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Narrow Roads of Gene Land: The Collected Papers of W.D. Hamilton, Volume 2: The Evolution of Sex

de W. D. Hamilton

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The second volume of the collected papers of W D Hamilton, each one introduced by an autobiographical essay. Hamilton is the most important theoretical biologist of the 20th century and his papers, not especially numerous, have had, and continue to exert, an enormous influence. Many wereoriginally published in obscure and inaccessible places. Volume 1 (OUP, still in print) was devoted mainly to selection for social behaviour, the first half of Hamilton's life's work; Volume 2 is on the other half, on sex and sexual selection, and it includes the 18 papers published between 1980and 1991. Each paper is accompanied by a specially written introduction describing why the work was done, how the paper came to be written, and its eventual fate. The introductions, written in an accessible, non-technical style, include history, opinion, and excerpts from Hamilton's life.… (mais)
Adicionado recentemente poramialive, Lokayat, zhuazhua88, ERC_IDEM, HavingFaith, vitus

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“The degeneration of the human genome in the absence of natural selection is the phase we are now entering.”

On a long car journey to Stratford Upon Avon, I was told a story that must be three times as old as I am that an elderly American tourist lady was leaving a performance of Hamlet and was asked what she thought about it. She supposedly replied “It was good but it was so damn full of clichés”. I remembered that story because as I read through this collection of papers and theoretical ideas by the evolutionary theorist W.D. Hamilton, I kept seeing original ideas by him (1945-2000 period) that I had previously attributed to other people. Standing on the shoulders of giants? Who were those giants? Him? Okay, they did a lot of work on them but they adapted ideas and, somehow, the public never saw past the headliner’s name. Game Theory (in biology, John Maynard Smith put in into Economics), a version of the Price Equation in the late 1960s, Selfish Genetics (Richard Dawkins), Kinship Theory, the genetic basis for altruism and related social sacrifice within Group Theory and the role parasites play in evolutionary development are all things that I associate with other people, as if they had the idea fully formed. He didn’t seem to care though. As soon as the insight was out, like a little floating paper lantern lapped out to sea, he moved along to the next problem, which could be a gene upgrade race, squaring Gaia theory mathematically (previously a hippie hallucination), checking to see if clouds could be adaptations by microorganisms used for their own dispersal, then seeing if our lofty ideas about ourselves are even compatible with our nature and how we reached this point.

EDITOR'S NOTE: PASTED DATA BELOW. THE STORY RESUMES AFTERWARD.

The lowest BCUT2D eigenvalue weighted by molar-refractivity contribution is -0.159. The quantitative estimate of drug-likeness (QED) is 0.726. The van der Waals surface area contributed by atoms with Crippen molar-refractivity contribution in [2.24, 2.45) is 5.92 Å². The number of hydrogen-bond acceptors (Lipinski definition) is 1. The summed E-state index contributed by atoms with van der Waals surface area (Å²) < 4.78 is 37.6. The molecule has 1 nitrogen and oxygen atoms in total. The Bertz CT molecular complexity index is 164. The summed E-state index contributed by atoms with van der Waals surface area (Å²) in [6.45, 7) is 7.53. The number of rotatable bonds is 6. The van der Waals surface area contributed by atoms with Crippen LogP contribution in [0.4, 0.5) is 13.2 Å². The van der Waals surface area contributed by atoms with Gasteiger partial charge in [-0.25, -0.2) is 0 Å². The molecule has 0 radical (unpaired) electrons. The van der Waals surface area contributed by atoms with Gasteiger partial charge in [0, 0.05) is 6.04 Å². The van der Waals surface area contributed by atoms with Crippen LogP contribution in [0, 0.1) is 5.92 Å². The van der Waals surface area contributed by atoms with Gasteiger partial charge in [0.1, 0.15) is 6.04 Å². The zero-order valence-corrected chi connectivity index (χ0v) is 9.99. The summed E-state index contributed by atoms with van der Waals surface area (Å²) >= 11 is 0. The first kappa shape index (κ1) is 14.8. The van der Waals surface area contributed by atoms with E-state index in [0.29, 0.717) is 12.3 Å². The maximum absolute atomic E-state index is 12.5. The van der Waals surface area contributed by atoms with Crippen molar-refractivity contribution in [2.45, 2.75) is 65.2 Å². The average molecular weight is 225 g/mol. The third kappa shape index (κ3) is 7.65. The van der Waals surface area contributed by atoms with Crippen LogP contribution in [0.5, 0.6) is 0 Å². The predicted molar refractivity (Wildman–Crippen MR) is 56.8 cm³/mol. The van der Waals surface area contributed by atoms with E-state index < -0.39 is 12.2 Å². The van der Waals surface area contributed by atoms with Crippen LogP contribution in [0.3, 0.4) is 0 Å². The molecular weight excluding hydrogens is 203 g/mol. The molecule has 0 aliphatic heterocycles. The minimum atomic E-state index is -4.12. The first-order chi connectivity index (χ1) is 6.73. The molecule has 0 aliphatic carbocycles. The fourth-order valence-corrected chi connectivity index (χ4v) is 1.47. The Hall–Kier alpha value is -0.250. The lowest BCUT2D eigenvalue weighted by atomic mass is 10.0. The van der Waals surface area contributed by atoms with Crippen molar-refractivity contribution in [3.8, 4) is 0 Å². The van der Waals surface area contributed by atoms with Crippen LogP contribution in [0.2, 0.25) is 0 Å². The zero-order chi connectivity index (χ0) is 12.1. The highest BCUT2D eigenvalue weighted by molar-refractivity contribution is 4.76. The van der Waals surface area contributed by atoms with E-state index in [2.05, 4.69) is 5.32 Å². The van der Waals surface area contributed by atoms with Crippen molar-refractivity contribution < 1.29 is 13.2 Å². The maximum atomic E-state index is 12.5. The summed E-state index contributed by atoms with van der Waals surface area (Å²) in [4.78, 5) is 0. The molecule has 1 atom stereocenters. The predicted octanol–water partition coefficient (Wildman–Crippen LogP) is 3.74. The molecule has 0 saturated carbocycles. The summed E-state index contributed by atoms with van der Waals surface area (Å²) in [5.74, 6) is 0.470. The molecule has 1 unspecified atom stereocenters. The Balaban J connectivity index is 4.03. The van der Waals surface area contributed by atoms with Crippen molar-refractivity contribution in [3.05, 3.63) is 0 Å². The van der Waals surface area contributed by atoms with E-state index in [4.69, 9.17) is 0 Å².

Hamilton had original ideas, that’s the thing. For other thinkers you can often see that they indeed were ‘standing on the shoulders of giants’, or had a peer group they fed from who were publishing similar papers, but Hamilton’s ideas often seemed to come out of a clear blue sky. He liked to go somewhere quiet and listen to bird song, which allowed him a space to think. Sometimes he went to a jungle, as he wasn’t sure how the human world worked.

Where do we come from and where are we going (e.g. in biological design and social adaptation)? What pushes our direction of travel? Why do we age and die? Why does our species have an equal sex ratio? Does natural selection favour spite? (spite means wars etc, not just selfishness and nepotism). Why do animals flock? Why do species extend to areas less favourable to the ones they are living in? (applications to economic markets are obvious but it’s also applicable to colonisation of the Moon and Mars). Why do leaves change colour? Why do drone bees come in two sizes? Why are species that reproduce asexually all small? Will our own advances in medicine weaken us dangerously to the point of dependence, as if the support was withdrawn we would be unviably defective?

The evidence suggests to me that he was autistic, probably Asperger’s Syndrome, as he had little empathy for humans and made un-PC comments with regularity. To justify this observation, when you read the book you’ll have your mind opened by this swimming, twisting shoal of ideas, the images by which Professor Hamilton made sense of the evolved world as he saw it, classic insights and derived meanings but then, just as you’re saying yes, this is really good stuff and I agree with it, you’ll say “hang on, where’s this heading, I’m not sure about that” and then you can see he’s lost the room because he’s said something ruthless and appalling that sensitivity dictates you can’t even think, let alone say out aloud. He knows this himself because, not digging out the exact words, twice he writes “If anyone has read this far” or “for the few who haven’t stopped reading” and then he sighs “sadly, I don’t expect anyone has read as far as this page” – which was a challenge to me to finish and try to understand it; the wisdom of the unsociable in the writing style of a surly crab who recalls the poets but does his thing, not their thing, because he isn’t built like that.